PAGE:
Nature Bulletin No. 416-A April 24, 1971
Forest Preserve District of Cook County
George W. Dunne, President
Roland F. Eisenbeis, Supt. of Conservation
One of the remarkable things about the primitive American Indians
was their use of innumerable plants for food, clothing, shelter,
medicines and implements. The early settlers learned a lot from them
but, as civilization progressed, much of that knowledge was abandoned
and forgotten. Now a new science, called "chemurgy", is discovering
that some of our abundant but neglected plants have undreamed-of
possibilities. One of these is the common Cattail.
This is the familiar plant with erect strap-like leaves from 4 to 8 feet
tall and, above them on a slender stalk, the cylindrical flower-head
which is green and velvety in early summer when it resembles a cat's
tail. The upper part contains the male flowers which drop off after they
have bloomed and shed their pollen. The larger lower part contains the
female flowers which develop into a brown plushy compact mass of as
many as 300,000 very tiny seeds, each with a tuft of fine white hairs,
that are spread by winds when the head opens in autumn.
It grows in marshes and wet places. In the Chicago region, near Wolf
Lake and Lake Calumet for example, there are thousands of acres
covered with dense stands of cattails. A war-time survey showed that
there are at least 140 thousand square miles of cattail swamps in the
One Indian name for the cattail meant "fruit for papoose's bed"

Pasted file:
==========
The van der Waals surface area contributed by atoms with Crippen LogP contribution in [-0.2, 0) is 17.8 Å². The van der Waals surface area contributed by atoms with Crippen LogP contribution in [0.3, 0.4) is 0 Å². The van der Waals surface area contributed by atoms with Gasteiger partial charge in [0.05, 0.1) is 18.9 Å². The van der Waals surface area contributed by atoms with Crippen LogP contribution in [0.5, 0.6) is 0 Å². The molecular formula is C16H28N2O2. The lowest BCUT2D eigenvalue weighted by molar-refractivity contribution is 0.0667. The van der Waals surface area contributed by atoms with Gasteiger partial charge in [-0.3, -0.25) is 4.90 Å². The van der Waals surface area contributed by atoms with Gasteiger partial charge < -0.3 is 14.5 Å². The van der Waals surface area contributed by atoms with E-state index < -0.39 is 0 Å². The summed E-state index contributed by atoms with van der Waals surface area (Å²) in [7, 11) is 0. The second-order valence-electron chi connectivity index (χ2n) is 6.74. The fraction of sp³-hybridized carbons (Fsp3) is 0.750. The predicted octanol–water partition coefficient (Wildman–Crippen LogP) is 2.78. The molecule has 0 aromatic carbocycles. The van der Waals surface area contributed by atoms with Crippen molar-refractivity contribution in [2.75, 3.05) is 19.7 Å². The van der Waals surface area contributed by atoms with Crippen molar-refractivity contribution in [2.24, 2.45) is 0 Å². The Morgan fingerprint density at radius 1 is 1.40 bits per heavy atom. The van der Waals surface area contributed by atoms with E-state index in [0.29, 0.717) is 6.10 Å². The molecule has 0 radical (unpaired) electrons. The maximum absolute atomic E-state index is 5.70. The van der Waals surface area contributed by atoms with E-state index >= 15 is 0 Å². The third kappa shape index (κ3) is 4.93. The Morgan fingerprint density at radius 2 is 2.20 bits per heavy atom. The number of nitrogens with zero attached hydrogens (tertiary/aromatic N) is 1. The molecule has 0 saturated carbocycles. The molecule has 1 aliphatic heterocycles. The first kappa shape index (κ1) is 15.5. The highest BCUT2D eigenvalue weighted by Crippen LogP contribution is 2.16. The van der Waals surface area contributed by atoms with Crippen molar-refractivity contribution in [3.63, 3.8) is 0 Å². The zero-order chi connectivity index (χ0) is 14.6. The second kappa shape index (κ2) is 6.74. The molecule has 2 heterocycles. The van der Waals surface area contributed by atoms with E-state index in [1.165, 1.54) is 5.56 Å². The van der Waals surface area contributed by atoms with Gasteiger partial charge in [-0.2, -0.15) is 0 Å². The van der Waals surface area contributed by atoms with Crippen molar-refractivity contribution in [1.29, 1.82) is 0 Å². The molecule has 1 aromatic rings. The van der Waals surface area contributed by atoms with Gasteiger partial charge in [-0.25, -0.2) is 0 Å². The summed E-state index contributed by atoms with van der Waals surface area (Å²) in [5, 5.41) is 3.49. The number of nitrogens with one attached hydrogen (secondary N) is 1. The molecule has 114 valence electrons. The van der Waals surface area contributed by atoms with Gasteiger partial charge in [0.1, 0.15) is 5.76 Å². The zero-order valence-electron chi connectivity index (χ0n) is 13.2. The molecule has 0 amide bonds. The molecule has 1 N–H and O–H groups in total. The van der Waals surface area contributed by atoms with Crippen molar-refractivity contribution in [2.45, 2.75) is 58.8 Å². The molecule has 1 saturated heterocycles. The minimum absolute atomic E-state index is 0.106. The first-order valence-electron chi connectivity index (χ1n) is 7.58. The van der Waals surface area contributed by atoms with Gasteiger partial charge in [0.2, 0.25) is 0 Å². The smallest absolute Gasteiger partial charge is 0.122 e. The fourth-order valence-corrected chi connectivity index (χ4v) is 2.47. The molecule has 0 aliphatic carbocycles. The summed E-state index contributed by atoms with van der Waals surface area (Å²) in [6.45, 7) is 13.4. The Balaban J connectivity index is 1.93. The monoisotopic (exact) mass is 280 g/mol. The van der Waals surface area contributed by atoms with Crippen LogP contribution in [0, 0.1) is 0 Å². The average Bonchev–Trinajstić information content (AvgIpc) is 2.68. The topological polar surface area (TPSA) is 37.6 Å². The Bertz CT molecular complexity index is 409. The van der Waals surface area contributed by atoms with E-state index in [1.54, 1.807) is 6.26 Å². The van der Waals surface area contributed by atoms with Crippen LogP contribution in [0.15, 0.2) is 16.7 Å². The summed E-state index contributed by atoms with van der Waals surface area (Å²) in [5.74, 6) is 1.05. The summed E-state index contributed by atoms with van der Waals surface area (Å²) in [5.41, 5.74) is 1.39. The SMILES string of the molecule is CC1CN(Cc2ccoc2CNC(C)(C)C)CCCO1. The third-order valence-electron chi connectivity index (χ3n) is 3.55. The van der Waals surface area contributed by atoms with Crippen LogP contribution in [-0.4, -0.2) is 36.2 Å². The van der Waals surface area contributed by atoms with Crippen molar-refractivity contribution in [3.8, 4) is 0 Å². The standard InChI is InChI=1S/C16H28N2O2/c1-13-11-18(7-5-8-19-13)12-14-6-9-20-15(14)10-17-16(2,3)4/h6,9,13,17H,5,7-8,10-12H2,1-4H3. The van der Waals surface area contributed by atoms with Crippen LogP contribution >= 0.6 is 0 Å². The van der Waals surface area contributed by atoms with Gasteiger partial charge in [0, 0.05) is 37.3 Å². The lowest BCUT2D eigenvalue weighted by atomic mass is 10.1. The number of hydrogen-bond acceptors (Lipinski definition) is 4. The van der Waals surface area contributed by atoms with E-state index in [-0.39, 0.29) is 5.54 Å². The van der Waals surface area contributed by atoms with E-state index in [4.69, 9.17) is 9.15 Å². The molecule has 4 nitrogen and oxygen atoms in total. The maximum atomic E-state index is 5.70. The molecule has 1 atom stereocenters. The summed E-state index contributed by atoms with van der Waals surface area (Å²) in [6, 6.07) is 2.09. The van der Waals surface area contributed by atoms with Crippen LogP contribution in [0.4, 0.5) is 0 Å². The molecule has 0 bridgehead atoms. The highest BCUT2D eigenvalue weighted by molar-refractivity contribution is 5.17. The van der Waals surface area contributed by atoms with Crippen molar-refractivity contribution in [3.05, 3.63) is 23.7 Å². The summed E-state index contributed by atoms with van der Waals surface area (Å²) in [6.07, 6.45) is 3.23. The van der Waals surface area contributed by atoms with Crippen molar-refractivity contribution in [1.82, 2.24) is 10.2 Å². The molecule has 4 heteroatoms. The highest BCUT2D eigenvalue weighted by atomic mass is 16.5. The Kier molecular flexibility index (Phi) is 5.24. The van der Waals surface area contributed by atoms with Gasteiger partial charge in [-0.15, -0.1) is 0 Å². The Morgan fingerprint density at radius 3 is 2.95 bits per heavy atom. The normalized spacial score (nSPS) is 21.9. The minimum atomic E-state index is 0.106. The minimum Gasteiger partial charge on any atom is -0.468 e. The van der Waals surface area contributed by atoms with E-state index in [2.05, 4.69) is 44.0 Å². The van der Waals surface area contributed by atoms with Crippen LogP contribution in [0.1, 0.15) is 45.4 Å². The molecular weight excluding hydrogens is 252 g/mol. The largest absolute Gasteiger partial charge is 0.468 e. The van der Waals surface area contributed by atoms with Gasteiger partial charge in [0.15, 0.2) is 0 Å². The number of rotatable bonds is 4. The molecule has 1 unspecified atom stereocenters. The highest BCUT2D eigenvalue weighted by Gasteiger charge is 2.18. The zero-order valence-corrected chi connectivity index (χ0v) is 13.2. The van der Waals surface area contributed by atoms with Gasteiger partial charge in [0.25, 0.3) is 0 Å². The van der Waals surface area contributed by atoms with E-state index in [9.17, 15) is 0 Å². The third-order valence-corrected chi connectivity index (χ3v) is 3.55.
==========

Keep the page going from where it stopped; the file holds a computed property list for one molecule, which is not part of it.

because the fluffy masses of seeds are very soft and do not mat. During
World War II, several million pounds of them were used to stuff life
jackets, mattresses, pillows and baseballs. Compressed into wallboard,
they make excellent insulation against sound and heat. A drying oil
similar to linseed, a cooking oil and a wax can be extracted from the
seeds, leaving a by-product of meal which is used in cattle and chicken
centuries, cattail leaves have been used to caulk barrels, and
twisted or braided into cords for making rush-bottomed furniture. The
Indians wove them into waterproof mats for the sides of their lodges,
and sleeping mats on their travels. Soft fibers, extracted from the
leaves and stems by treating them chemically, can be used like jute for
stuffing furniture and making twine, burlap or webbing. A stickly
substance extracted from the stems may have value as an adhesive for
paper, as sizing, or in facial and shaving creams.
The core of the thick branching rootstock, which grows horizontally in
the mud, is very starchy. It can be cooked and eaten like potatoes, or
dried and ground into flour used in baking and also as a substitute for
corn starch. This flour can be fermented to produce ethyl alcohol
valuable as anti-freeze, as a cheap industrial solvent, and for medicinal
purposes. It contains more fat but slightly less protein than potato or
wheat flours, and only potato flour has more minerals .
Some Indians made jelly from the rootstocks and they can be used for
marmalade. In spring the young shoots, which taste something like a
cucumber and are called "Cossack asparagus", are peeled and eaten as
a vegetable or in salads. The young green flower-heads are said to be
delicious when boiled or roasted. The pollen, which is very abundant
and rich in vitamins and minerals, was harvested and used in bread by
our American Indians.
Cattail marshes furnish nesting places and ideal cover for red-winged
and the yellow-headed blackbirds, marsh wrens, rails, bitterns, coots
and some kinds of ducks. The rootstocks are important food for wild
geese and our most valuable furbearer, the muskrat, which uses the
leaves to build its lodges.
In late summer, the flower-head looks like a "hot dog" on a stick.
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